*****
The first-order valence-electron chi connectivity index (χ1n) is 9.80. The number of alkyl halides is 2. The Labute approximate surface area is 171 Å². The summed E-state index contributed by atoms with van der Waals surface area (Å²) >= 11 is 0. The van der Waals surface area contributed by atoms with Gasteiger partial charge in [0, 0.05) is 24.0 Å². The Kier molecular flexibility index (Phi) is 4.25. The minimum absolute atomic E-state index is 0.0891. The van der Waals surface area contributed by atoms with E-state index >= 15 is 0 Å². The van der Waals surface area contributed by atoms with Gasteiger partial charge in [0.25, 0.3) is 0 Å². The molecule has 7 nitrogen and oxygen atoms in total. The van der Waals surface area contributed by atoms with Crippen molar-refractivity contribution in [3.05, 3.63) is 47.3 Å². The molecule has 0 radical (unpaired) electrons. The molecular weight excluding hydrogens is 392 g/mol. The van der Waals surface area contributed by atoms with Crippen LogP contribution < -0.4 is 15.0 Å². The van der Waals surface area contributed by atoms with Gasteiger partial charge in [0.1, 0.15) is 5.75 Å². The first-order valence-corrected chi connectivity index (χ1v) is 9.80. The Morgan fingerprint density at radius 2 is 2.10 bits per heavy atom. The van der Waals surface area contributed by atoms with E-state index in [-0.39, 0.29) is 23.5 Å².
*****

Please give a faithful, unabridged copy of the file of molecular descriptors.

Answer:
The first-order valence-electron chi connectivity index (χ1n) is 9.80. The number of alkyl halides is 2. The Labute approximate surface area is 171 Å². The summed E-state index contributed by atoms with van der Waals surface area (Å²) >= 11 is 0. The van der Waals surface area contributed by atoms with Gasteiger partial charge in [0, 0.05) is 24.0 Å². The Kier molecular flexibility index (Phi) is 4.25. The minimum absolute atomic E-state index is 0.0891. The van der Waals surface area contributed by atoms with E-state index >= 15 is 0 Å². The van der Waals surface area contributed by atoms with Gasteiger partial charge in [0.25, 0.3) is 0 Å². The molecule has 7 nitrogen and oxygen atoms in total. The van der Waals surface area contributed by atoms with Crippen molar-refractivity contribution in [3.05, 3.63) is 47.3 Å². The molecule has 0 radical (unpaired) electrons. The molecular weight excluding hydrogens is 392 g/mol. The van der Waals surface area contributed by atoms with Crippen LogP contribution < -0.4 is 15.0 Å². The van der Waals surface area contributed by atoms with Gasteiger partial charge in [0.1, 0.15) is 5.75 Å². The first-order valence-corrected chi connectivity index (χ1v) is 9.80. The Morgan fingerprint density at radius 2 is 2.10 bits per heavy atom. The van der Waals surface area contributed by atoms with E-state index in [-0.39, 0.29) is 23.5 Å².